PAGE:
I’ve always loved the Honda CBR600RR — it looks great, has more modest power than other supersport motorcycles, and has always been touted as the “comfort” choice among the sporty six hundreds.

But now that the 2021 Honda CBR600RR has been released and I don’t have to look at rumours, here are three changes to it that would make it an awesome choice. In a nutshell: an IMU, a TFT display, and winglets!

On the other hand, the 2021+ revised CBR600RR is not available in most markets. You can’t get it in Europe anymore. And in the US, you can only buy the old spec, but with updated styling. You can get this version in Australia, but it costs more than a new litre bike, so few would opt for it (unless truly dedicated).

Anyway, here’s more about the 2021+ CBR600RR.

See the complete Honda CBR600RR buyers guide from 2003 to today.

2021 Honda CBR600RR on a racetrack, side view
The 2021 Honda CBR600RR

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Cornering ABS via a Bosch IMU (and all-new rider electronics)

I originally read a rumour published on Cycle World that the 2021 Honda CBR600RR would have cornering ABS, but it has now been confirmed.

Ever since I first heard of cornering ABS, I realised how useful it would be for road riding, and committed to trying to get one for my next road bike. I eventually settled on a 2017 BMW S 1000 R, an affordable option in this range of high-end bikes.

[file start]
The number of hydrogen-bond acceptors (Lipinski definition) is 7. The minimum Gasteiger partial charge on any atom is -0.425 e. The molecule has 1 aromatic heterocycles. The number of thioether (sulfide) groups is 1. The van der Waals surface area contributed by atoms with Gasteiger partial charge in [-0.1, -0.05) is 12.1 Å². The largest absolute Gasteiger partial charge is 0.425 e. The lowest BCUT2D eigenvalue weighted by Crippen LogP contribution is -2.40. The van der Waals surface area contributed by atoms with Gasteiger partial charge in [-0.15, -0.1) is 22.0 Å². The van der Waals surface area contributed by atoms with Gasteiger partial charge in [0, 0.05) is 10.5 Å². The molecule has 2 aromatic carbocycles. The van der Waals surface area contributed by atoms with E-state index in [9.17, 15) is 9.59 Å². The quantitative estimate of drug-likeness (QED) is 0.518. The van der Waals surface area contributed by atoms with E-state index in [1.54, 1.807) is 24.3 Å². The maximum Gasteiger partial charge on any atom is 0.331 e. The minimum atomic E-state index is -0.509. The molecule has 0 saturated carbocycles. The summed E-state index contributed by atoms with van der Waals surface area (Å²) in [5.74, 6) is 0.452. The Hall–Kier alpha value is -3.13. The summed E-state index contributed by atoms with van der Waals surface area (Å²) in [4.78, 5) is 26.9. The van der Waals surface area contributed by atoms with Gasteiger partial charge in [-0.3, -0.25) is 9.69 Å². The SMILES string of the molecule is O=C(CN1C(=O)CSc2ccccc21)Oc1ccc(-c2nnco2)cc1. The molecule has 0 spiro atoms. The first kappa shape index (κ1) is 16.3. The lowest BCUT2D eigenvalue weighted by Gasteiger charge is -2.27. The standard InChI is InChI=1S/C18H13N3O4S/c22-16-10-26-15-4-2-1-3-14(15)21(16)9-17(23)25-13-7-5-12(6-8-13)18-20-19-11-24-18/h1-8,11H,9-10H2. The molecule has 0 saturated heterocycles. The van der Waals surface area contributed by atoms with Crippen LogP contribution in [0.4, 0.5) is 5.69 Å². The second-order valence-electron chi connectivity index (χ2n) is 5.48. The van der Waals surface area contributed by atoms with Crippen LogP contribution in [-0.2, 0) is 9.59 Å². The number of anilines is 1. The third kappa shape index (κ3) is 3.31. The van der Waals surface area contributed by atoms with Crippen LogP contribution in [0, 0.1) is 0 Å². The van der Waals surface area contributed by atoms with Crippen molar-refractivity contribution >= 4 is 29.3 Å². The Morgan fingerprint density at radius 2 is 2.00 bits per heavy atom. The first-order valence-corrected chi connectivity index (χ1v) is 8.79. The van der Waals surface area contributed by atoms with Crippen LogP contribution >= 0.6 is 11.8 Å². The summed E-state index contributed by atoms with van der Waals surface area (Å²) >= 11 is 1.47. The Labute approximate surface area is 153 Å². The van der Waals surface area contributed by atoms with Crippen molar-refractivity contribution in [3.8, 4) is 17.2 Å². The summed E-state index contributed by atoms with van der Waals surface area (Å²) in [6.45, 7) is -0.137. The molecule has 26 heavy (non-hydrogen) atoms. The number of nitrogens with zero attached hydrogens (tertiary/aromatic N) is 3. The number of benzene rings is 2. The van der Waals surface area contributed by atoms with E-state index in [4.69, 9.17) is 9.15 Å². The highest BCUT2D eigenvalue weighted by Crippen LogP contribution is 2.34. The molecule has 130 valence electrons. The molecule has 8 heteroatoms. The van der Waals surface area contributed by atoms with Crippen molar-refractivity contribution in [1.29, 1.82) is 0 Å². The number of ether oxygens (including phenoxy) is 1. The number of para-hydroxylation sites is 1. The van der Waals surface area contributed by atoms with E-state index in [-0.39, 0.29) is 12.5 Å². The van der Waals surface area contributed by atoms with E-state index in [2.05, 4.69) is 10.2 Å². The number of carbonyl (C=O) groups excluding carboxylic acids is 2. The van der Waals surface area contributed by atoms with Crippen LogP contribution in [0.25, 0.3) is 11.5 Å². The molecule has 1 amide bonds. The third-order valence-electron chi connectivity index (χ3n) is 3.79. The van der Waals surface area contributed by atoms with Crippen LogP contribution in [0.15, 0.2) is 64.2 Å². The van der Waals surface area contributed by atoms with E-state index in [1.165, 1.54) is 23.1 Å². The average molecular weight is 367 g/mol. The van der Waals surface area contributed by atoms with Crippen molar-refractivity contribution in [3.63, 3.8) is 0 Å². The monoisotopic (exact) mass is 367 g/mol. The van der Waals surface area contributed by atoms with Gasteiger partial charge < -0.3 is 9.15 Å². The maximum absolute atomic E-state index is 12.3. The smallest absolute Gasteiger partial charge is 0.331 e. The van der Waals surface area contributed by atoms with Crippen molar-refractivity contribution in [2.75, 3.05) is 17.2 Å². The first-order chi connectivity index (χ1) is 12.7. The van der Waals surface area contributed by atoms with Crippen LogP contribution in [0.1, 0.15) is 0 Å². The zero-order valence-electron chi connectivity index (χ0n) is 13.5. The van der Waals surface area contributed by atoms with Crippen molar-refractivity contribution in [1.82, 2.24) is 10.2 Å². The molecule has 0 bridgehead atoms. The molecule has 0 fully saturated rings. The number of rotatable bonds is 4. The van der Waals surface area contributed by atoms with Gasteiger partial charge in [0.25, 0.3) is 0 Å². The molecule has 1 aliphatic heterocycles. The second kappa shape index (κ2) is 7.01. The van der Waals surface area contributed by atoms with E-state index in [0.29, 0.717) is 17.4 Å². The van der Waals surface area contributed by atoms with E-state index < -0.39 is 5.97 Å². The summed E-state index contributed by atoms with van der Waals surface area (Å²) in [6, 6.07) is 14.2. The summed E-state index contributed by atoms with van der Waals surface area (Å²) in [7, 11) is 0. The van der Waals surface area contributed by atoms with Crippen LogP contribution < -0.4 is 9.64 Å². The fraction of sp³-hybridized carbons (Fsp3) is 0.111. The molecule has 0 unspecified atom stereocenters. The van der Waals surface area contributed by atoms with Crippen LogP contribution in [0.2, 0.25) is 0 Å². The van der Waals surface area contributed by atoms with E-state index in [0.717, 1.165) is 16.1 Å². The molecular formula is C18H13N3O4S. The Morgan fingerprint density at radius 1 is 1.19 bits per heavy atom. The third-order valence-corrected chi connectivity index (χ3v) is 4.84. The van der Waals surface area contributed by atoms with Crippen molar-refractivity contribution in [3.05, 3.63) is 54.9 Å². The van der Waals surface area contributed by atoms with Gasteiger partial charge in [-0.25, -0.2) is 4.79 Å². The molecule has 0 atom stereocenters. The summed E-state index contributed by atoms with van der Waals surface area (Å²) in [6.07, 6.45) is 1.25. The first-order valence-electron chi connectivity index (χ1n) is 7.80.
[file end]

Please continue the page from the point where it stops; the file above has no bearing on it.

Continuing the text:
Motorcycles with cornering ABS have an IMU (an inertial measurement unit) that measures the way a motorcycle is leaning or pitching, and modifies the ABS signals. The goal is still to only use ABS in emergency conditions, but also not to change the direction of a motorcycle. It’s the next big thing in motorcycle safety. In a nutshell, cornering ABS means motorcycles stay upright even if you jam on the brakes while leaned over.

Since the 2020 Honda CBR1000RR-R has an IMU fitted already, it makes sense that it’d trickle down to other bikes eventually.

But no other motorcycles in the 600-cc class have cornering ABS so far. Even Kawasaki — who have always been pretty advanced with electronics on the ZX-6R 636 (they’ve had ABS 2013) — and who have an advanced IMU on multiple other motorcycles, don’t have it.

Bringing the electronics package to the CBR600RR means that ABS is now standard, too.

See here for other motorcycles with cornering ABS.

The Same Power (OK, 1 hp more)

The Honda CBR600RR has always been in the “not the fastest, but fast enough” category.

If you look at the power and torque curve of the 2021+ Honda CBR600RR, it does rise throughout the rev range… but it doesn’t have the sudden stratospheric jump at around the 6-8 000 rpm point that the Yamaha YZF-R6 does.

Torque builds more gradually with the CBR600RR. From 2 500-6 000 rm it hovers around the 30-35 ft-lb point (around 47 Nm). Then above 8 000 rpm, torque maintains a flattish 40-45 ft-lb (54-63 Nm) until it starts falling away around 12 000 rpm — which is as decent a place as any to shift.

2021 honda cbr600rr torque curve (estimate)

Honda has kept this kind of torque delivery consistent between models.